However, he jumped at the chance to have Tritt mate a Glasspar body to a Singer Roadster chassis, badged it as a Vaughan Singer Roadster, and entered it in the 1952 International Sports Car Show in Manhattan. Surely the display was a hit, but little is known as to what happened after. While there is some evidence to suggest that the car ran a few trial laps at Bridgehampton Raceway shortly after its debut in Manhattan, nothing more seems to have come from Vaughan’s experiment, and the car remains “lost” as of today.
However, his involvement in a subsequent glass based Singer project would prove to have a much greater influence on Singer Motors with respect to their design program. The inception of the project is highly speculative, but centers around a one-off car styled by 37 year old Perry Fuller and displayed at the 1953 International Motor Sports Show at New York’s Grand Central Palace.
The Debut of The Perry Fuller Singer Special
Fuller was the son of prominent brain surgeon and neurologist Solomon Fuller and his wife Meta Warwick Fuller, a sculptor of note. The younger Fuller was an aeronautical engineer, who had turned his talents to automotive design. According to his nephew Marc Fuller, Perry was a remarkable individual who was always producing fanciful car designs and had a flair for creating molds. One of his designs came to fruition in the form of a very stylized fiberglass car based on a Singer chassis.
What remains speculative is the relationship between Fuller and Vaughan. Fuller lived in relative proximity to Bill Vaughan, a man of big ideas and the sole U.S. importer and distributor for Singer. It’s plausible that Vaughan was aware of Fuller’s project from the outset. He might even possibly have supplied the chassis for it. In fact, Singer factory records show that Vaughn had been sent 3 Chassis Knock Downs (bare chassis) in mid October 1952, one of which Fuller could have used. For that matter, it’s certainly possible that Vaughan had commissioned the entire project.
International Car Review: February 1953:
What is known is that their relationship was well sealed at least by January of 1953. In an article published in the February ’53 issue of the International Car Review, the Singer SM 1500 was written up in a section of the magazine covering the British Motoring Industry. In that review, it was noted that the SM 1500 could be “optionally obtained with an open two-seater ultra modern body of fiberglass, provided by the importer at just $2895 and the regular roadster is $2195″. The article displayed images of the SM 1500 Roadster as well as Fuller’s completed special.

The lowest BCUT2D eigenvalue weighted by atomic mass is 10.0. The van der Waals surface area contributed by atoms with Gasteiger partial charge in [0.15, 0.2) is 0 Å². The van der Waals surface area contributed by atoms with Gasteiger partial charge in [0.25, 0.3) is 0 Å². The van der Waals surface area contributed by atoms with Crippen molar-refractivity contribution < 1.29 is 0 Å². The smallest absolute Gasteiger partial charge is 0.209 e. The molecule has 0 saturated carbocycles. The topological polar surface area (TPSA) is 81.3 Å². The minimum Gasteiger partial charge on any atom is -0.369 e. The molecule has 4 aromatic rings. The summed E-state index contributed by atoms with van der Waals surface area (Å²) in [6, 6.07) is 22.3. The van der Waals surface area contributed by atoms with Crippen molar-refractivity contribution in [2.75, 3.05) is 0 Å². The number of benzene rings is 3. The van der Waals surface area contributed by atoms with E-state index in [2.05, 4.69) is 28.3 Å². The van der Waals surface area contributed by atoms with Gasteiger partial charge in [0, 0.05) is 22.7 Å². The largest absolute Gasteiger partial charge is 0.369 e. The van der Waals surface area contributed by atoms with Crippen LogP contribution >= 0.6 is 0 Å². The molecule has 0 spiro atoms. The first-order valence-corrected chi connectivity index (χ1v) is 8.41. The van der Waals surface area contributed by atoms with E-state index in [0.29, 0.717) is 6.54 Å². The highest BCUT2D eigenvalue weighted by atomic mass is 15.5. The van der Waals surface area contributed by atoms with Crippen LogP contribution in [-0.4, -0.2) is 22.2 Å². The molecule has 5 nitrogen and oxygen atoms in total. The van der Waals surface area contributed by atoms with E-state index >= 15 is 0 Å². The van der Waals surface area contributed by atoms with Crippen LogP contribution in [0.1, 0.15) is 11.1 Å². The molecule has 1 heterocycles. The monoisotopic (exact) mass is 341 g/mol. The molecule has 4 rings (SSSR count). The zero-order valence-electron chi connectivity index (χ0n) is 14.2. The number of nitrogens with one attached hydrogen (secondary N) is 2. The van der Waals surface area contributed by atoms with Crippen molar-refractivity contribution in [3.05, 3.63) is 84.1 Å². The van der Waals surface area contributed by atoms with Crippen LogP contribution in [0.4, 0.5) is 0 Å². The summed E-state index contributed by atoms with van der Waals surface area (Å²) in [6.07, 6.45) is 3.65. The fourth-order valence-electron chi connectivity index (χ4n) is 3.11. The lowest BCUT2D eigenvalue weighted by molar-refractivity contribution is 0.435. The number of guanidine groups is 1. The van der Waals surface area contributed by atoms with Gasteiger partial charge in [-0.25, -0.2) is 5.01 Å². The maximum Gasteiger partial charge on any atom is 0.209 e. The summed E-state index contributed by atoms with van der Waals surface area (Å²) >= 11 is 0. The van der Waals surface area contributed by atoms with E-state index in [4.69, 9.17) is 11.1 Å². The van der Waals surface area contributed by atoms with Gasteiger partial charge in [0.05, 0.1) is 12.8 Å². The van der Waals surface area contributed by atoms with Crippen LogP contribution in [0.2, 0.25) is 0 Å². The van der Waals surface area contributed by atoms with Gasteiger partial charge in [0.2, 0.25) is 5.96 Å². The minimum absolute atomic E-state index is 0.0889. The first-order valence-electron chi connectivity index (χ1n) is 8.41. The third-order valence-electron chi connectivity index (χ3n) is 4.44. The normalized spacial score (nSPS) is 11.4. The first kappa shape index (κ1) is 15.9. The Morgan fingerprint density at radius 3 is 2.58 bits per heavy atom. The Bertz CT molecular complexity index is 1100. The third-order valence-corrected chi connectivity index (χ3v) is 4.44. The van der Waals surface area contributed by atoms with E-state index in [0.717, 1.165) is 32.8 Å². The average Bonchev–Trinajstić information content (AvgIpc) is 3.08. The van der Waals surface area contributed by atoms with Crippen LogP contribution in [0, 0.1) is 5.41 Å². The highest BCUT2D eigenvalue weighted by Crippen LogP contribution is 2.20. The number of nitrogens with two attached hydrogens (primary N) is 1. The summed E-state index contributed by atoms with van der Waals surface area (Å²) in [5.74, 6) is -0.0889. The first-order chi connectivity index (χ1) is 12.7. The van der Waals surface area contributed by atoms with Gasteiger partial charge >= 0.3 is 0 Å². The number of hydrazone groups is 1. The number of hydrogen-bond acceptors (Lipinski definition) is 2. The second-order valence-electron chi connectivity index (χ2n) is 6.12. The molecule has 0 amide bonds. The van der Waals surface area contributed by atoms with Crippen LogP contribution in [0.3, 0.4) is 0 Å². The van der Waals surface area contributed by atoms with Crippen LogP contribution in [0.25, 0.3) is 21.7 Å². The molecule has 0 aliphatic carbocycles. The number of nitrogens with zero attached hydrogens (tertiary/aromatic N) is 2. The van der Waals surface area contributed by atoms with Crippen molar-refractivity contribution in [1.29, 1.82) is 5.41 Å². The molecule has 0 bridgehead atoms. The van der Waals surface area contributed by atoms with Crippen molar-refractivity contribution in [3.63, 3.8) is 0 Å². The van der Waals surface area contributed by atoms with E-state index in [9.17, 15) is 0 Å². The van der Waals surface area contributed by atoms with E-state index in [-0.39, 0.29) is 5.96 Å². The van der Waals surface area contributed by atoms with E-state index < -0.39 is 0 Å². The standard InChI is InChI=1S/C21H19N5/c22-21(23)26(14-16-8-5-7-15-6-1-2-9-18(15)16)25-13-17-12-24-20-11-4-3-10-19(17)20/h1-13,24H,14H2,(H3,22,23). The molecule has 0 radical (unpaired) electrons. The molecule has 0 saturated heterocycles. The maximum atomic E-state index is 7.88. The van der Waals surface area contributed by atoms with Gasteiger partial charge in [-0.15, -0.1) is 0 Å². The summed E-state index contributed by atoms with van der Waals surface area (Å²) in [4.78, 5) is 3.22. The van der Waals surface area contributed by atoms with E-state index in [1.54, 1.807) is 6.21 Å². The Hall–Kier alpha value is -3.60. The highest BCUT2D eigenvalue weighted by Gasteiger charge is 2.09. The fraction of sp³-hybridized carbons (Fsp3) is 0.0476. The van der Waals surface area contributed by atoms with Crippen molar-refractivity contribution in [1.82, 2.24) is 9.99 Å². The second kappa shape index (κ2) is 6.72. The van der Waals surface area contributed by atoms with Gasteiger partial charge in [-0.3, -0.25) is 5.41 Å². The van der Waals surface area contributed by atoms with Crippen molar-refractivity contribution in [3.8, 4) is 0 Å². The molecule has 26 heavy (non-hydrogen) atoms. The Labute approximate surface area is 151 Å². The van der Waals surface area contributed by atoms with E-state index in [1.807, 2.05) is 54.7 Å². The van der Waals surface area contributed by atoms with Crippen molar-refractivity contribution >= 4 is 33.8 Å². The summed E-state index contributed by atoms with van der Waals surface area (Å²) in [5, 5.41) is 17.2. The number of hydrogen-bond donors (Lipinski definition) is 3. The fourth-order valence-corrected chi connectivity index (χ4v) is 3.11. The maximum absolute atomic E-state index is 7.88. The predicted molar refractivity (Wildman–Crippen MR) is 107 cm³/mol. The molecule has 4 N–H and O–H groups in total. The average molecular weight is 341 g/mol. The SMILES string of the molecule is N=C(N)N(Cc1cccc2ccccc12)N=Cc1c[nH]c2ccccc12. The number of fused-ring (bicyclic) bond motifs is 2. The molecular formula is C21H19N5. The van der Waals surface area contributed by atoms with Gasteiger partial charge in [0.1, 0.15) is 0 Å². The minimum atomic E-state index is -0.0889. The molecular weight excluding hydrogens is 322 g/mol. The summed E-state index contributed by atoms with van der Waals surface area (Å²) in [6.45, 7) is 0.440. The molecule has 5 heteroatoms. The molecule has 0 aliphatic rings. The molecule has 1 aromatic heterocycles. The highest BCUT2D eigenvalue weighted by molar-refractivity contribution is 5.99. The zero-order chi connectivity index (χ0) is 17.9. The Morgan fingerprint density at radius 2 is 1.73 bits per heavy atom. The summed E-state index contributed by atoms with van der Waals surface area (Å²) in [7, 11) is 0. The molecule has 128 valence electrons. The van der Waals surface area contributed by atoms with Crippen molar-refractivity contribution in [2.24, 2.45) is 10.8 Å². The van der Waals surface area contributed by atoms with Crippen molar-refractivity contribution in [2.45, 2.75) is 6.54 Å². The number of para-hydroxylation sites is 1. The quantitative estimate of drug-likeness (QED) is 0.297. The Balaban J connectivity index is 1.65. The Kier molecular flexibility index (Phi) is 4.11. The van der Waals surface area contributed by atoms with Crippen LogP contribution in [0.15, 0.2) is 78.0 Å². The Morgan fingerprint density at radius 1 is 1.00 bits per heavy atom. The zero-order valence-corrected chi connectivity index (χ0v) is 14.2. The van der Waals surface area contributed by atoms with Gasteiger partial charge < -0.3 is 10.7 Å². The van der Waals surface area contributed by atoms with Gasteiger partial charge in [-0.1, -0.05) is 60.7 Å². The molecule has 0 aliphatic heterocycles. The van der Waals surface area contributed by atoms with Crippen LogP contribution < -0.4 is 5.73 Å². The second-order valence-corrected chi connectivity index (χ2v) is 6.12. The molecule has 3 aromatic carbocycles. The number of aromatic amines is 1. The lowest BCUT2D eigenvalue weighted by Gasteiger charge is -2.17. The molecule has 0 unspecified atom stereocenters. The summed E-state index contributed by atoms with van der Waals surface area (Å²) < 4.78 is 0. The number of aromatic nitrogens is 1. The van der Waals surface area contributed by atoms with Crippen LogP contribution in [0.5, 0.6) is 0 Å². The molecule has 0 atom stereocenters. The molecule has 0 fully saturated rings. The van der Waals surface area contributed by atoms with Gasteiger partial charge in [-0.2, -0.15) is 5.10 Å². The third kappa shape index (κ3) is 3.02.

Given that Vaughan was offering the re-bodied roadster as a Vaughan Motors option and nailed down the price at a $700 premium over the production Roadster, it seems likely that Fuller’s car would have taken a featured place in one of the several spots allocated to Vaughan at the International Motor Sports Show at the Grand Central Palace in Manhattan in April ’53.
The displays were barely down at the Grand Central Palace, when Vaughan had appropriated the car and had it on the track at Bridgehampton Raceway on Long Island competing for the Mecox Trophy in May. However, a spectacular lunge over two sets of hay bales put him out of the race. He also ran the car on the Floyd Bennett Field in New York City during the last weekend in August, competing in both the Brighton Beach Trophy Race and the Floyd Bennett Cup. He didn’t finish in either. This car, too, remains lost as of today.
Singer Motors (UK) Gets Involved:
Whatever the relationship between the two, Fuller ended up striking a deal with Singer Motors directly, to assist with the design of their soon to be announced fiberglass Roadster. There is no question that major elements of his design were taken into consideration during the initial development stages. In fact, one of the 12-15 pre-production versions of the new Singer bore such a striking resemblance to Perry’s car that they were virtually indistinguishable.
Further refinement of the design led to changes of course, but there was no denying the influence Fuller had on Britain’s first fiberglass production car, the Singer SMX, introduced at the London Motor Show in October 1953.
The Vaughan Singer Special and Fuller’s one-off were two of a small, but important handful of Singer cars that played a role in the evolution of the use of fiberglass in the automotive industry. Singer was also connected to industry giant Kjell Qvale and the development of his glass bodied BMC concept car (see https://www.undiscoveredclassics.com/?p=10097). Perhaps even more exciting was the tiny black beauty developed by Kelly Buchanan and driven by Dick Van Laanen which had the potential to knock the Socal racing scene on end – a fascinating story for another time.
Singer lasted thru 1955 when it was taken over by Rootes which owned car marques such as Hillman, Sunbeam, Talbot, and others. The Singer continued in “name only” as a re-badged Hillman under “Rootes”. So the golden years of Singers racing in America – with or without fiberglass bodies – was 1949-1955.
Thanks again to Peter McKercher for taking the time to put this wonderfully detailed article together for our “Forgotten Fiberglass” group of enthusiasts.
Hope you enjoyed the story, and until next time…
Glass on gang…